In one of my recent visits to Amsterdam’s UvA, I stayed overnight at the campus area only to realize that nearby is the old Jewish area. I visited the Jewish Portuguese Synagogue, which was in a combined ticket with the holocaust memorial and the Amsterdam Jewish museum. I think the building itself is the former Ashkenazi synagogue, and so you’ll be able to get a sense of the differences of the Ashkenazi and Portugeuese styles, and see Jewish cutlrue and history exhibitions in what was once an active place of prayer. While I was visiting I saw a few groups of school kids going around, and although I couldn’t speak Dutch it was interesting to see some of their reactions to all sorts of things presented there. Aside from explanations about the (somewhat peculiar) Jewish faith and way of life, there is a general description of the rich and finally tragic history of the local Jewish community, with some of the more prominent members of the community and the ever tense relationship between the Jewish community and the Dutch leadership and citizens regarding rights and recognition.

 

Here’s a bit of what you can expect to see:

 

Amsterdam Jewish museum : Netherlands

Amsterdam Jewish museum : Netherlands

 

(the former synagogue)

 

Amsterdam Jewish museum : Netherlands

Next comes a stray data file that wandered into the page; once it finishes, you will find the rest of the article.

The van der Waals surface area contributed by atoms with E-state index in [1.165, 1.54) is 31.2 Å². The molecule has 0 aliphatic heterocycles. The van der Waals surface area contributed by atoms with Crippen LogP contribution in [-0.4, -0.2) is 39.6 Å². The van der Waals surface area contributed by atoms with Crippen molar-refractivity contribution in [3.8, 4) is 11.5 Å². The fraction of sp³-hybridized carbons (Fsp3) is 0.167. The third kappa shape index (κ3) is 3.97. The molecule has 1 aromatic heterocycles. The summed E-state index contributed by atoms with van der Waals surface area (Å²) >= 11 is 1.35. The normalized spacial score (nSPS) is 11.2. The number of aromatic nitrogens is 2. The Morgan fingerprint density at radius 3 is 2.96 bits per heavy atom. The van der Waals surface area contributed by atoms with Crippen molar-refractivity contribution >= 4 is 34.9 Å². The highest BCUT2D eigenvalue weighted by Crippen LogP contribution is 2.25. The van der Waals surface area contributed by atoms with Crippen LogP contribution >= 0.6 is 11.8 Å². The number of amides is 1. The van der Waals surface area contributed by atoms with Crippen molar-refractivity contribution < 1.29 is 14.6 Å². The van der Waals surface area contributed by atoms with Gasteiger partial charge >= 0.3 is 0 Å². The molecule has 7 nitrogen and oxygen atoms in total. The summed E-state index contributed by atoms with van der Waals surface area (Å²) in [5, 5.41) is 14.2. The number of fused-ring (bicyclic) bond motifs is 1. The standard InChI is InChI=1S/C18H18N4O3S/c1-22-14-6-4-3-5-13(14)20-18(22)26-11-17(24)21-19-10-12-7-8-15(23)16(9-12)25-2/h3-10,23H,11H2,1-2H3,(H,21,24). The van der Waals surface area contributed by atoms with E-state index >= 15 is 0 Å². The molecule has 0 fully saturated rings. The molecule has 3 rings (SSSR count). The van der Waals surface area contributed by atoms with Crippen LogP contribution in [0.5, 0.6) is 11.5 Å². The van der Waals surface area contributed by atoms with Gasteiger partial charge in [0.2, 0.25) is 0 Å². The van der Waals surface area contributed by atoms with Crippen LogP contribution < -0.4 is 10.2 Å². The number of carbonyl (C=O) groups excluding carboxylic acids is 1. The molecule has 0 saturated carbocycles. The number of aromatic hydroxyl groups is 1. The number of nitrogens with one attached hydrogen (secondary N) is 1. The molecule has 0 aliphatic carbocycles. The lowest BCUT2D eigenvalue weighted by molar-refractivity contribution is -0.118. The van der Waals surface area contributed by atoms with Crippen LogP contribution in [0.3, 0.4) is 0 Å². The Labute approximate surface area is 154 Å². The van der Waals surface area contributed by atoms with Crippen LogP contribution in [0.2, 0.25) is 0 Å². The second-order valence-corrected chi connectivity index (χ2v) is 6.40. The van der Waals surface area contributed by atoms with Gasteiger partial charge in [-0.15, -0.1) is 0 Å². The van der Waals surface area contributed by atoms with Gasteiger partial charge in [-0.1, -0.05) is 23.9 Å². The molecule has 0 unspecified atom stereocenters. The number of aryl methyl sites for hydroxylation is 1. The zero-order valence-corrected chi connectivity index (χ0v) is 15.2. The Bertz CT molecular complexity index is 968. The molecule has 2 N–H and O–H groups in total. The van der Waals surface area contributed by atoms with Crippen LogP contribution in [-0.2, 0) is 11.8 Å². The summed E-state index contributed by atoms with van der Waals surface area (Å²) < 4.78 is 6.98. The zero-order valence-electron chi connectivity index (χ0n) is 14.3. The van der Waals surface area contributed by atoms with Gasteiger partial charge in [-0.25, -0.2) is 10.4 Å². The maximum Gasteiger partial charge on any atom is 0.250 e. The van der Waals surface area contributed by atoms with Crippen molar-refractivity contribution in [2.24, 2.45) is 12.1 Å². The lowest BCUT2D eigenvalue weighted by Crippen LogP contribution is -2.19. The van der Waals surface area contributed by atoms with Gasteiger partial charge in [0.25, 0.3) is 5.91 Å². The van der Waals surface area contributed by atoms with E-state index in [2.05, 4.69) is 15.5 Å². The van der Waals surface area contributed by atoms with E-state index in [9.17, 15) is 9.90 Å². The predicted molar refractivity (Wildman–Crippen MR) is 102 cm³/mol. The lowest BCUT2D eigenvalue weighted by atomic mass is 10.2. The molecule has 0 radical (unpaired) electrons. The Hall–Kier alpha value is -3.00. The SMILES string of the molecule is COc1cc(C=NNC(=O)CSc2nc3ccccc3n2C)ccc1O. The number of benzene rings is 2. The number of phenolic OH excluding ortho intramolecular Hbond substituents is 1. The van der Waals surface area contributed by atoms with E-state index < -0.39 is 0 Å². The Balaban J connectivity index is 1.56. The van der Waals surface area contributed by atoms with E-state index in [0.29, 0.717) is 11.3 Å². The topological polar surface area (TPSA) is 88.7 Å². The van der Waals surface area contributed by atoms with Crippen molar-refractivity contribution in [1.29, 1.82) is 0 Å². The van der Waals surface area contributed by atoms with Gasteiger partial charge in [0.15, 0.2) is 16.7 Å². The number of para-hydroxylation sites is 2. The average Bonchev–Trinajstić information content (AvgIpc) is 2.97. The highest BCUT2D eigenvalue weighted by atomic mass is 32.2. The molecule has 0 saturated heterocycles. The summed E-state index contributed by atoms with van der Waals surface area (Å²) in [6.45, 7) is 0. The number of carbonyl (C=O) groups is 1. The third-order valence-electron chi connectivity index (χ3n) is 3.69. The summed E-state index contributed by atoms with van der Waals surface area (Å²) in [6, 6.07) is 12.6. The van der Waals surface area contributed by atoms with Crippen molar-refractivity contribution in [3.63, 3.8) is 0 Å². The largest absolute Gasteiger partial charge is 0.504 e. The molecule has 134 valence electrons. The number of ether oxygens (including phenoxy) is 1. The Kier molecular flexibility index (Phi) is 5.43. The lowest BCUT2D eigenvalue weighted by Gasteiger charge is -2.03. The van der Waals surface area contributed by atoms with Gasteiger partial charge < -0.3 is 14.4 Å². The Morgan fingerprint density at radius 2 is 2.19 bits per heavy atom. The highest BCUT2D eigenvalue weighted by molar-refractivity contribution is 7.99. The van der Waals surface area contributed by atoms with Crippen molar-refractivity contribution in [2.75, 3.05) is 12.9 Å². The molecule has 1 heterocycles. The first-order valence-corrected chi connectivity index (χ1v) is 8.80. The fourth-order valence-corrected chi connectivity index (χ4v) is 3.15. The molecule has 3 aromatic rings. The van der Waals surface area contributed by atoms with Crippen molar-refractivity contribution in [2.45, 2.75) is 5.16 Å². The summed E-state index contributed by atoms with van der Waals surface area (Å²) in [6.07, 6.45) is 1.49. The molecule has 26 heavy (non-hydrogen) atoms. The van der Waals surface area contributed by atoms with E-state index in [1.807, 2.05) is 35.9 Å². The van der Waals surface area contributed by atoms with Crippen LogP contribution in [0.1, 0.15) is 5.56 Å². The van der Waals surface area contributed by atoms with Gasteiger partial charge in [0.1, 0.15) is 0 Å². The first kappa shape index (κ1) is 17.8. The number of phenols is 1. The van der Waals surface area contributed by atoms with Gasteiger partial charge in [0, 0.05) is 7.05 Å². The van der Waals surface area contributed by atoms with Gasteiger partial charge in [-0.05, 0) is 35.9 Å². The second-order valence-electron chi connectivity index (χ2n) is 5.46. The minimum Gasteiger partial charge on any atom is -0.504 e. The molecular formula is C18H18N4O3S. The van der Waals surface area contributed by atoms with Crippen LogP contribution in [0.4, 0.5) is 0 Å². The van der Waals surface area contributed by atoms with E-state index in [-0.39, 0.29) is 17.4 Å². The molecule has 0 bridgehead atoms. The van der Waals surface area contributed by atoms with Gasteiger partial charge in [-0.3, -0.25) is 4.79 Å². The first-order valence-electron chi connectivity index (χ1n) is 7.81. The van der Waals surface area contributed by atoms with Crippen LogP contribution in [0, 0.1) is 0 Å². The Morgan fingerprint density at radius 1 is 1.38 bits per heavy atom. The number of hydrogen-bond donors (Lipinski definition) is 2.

Amsterdam Jewish museum : Netherlands

Amsterdam Jewish museum : Netherlands

 

(various Jewish artifacts)

 

Amsterdam Jewish museum : Netherlands

 

(yes, that’s a former Mikveh)

 

Amsterdam Jewish museum : Netherlands

Amsterdam Jewish museum : Netherlands

Amsterdam Jewish museum : Netherlands

Amsterdam Jewish museum : Netherlands

Amsterdam Jewish museum : Netherlands

 

Amsterdam Jewish museum : Netherlands

Amsterdam Jewish museum : Netherlands

 

 

(some prominent figures, and the struggle for recognition)

 

 

Amsterdam Jewish museum : Netherlands

Amsterdam Jewish museum : Netherlands

Amsterdam Jewish museum : Netherlands

Amsterdam Jewish museum : Netherlands

Amsterdam Jewish museum : Netherlands

 

(holocaust memorial section)

 

Location:

 

I’d say this is considered a basic must for Israelis and Jewish folks, and an interesting intro to local Jewish culture and history for others interested in better understanding that part of Amsterdam. It’s not the first thing people think about when they think about a visit to Amsterdam, and in the first few visits to Amsterdam I skipped it, but now that I visited I found it enlightening even though I’m well familiar with Jewish culture and somewhat familiar with European Jewish history.



Tags: Amsterdam Jewish museum; Dutch; Jewish area; jewish culture; Jewish history; Jewish religion; Joods Historisch Museum; museum; Netherlands;


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